After her BA English degree at the University of Exeter, Rebecca Verne began a career in publishing, but gave it all up for her dream job at Battersea Dogs and Cats Home
What have you been doing since leaving Exeter, and what are you doing now?
I left Exeter slightly earlier than most students at the end of my course in order to start an internship at a literary agency, Furniss Lawton, for the Summer. Following this finishing, I did unfortunately struggle for a few months to find a full-time job but gained employment at a legal publishing company in central London as a researcher for the UK Law Guide.
Following two years at Chambers and Partners, after becoming a senior researcher, an assistant editor on the US Law Guide and then finally a Deputy Editor, I started to feel like the work I was doing was not quite as fulfilling as I had expected and so started to look elsewhere for other opportunities within the animal welfare industry, as I had actually wanted to be a vet when I was a child.
I started volunteering at local puppy classes and after a year I was able to make the career move to Battersea Dogs & Cats Home as a Team Leader. I have been there for seven years and am now a Rehoming and Welfare Manager for the Intake and Assessing Department of the London Centre.
‘Being open to change and making decisions based on how it makes you feel and impacts your life will always be better than doing what others feel is right for you or chasing financial gain.’
Why did you choose this career? And what do you enjoy most about your work?
Initially I chose a career in editing and publishing as I had always had a keen interest in this at school, loved to read and write stories when I was a child, and always excellent at English and achieved high marks at GCSE and A Level. I did a creative writing dissertation and felt that this was the only career option open to me other than being a teacher which is often suggested when you do English.
However, I found after several years of employment in this industry that it was not satisfying work, and I was feeling as though my job was responsible for making me feel unhappy and unmotivated as a whole. I really wanted to do something that I was truly passionate about, and that had always been animals for me.
I had not done as well with biology at school and so had never thought this was a career I could get into. Luckily, I found that my transferable skills as a line manager in legal publishing, alongside a year of volunteering every week, gave me what I needed to gain the opportunity of a lifetime and I do now feel like I have my dream job and could not imagine doing anything else.
What did you enjoy most about your programme and what was the biggest highlight?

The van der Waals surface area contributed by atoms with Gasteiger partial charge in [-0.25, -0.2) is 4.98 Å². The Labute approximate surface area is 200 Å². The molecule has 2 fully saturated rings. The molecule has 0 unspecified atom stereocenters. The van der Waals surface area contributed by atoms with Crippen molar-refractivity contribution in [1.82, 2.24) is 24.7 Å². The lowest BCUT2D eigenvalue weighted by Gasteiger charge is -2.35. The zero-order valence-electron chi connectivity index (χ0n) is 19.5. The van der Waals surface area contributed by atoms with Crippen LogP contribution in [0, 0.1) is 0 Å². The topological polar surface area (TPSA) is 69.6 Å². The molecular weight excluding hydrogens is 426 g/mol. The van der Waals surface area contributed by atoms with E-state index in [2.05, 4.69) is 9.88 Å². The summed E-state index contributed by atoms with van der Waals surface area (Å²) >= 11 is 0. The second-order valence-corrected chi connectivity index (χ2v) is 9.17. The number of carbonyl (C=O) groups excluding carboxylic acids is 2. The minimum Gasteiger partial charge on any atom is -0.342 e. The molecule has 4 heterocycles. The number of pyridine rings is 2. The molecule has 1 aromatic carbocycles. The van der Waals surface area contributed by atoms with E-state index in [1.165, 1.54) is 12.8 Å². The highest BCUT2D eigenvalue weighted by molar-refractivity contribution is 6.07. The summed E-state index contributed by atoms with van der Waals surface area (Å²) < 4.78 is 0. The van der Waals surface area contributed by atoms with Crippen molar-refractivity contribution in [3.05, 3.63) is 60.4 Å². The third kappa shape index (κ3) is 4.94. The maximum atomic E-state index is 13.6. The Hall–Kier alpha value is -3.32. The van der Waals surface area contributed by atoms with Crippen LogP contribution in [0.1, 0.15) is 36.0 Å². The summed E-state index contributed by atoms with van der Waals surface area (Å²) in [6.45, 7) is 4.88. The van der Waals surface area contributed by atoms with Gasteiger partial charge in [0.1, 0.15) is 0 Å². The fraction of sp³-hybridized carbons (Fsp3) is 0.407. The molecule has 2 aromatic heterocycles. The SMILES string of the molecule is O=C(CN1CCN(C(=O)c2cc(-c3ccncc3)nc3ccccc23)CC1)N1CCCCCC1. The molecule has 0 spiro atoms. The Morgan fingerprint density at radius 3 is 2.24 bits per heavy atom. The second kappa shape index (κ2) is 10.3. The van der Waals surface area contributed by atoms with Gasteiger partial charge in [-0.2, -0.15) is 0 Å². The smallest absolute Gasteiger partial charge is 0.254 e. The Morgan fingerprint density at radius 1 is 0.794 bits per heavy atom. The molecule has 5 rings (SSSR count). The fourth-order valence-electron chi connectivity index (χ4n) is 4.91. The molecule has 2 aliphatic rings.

I really felt like the English BA programme gave me great flexibility in choosing different types of modules over the course that included American Literature, creative writing, and Gothic stories. My biggest highlight however was being able to do a module in classics during my second year as I had studied Latin at school and so really enjoyed bringing the two together.
‘Having a varied outlook and CV really does help… branching out and trying new things will really give employers a favourable view of you, and also may lead you to something you did not expect.’
What did you enjoy most about studying here?
I think I really enjoyed both the campus and town University feel as it felt like the best of both worlds. A lot of people had said to me beforehand that Exeter did not have much of a social life compared to other universities so I was pleasantly surprised to see that was not the case as I really enjoyed lots of different nights out including sports and other society socials, as well as a huge variety of events on campus. It is quite sports oriented more than I think other Universities are so even though I did not play sports competitively, I found horse riding a lovely opportunity to take up on the weekends.
What skills and experiences have been most useful for your career?
Identifying which skills you have that can be useful across multiple disciplines I think is the most beneficial way of ensuring you never feel like you are in a box, or you need to do something specific, or even the thing you’ve always thought you wanted to. Being open to change and making decisions based on how it makes you feel and positively impacts your life will always be better than doing what others feel is right for you or chasing financial gain. Taking the time to volunteer in the sector I wanted to be in really gave me the insight I needed to decide it was what I always wanted to do. Having a varied outlook and CV really does help with this as well, so ensuring not to just do things you are used or familiar with, but to branch out and try new things will really give employers a favourable view of you, but also may lead you to something you did not expect.
What advice would you give to a current student who wishes to pursue your career?
Really do your research into the type of role you may be looking for and be prepared to start at the bottom and work up if that’s what it takes and you’re dedicated to that path. Making sure that you have strong attributes in softer skills that could be transferred to this career if you have not trained in it will also be really helpful.
What are your plans for the future?
I am looking to continue my upward trajectory in management within the animal welfare industry likely at Battersea and hope to pursue a director level position.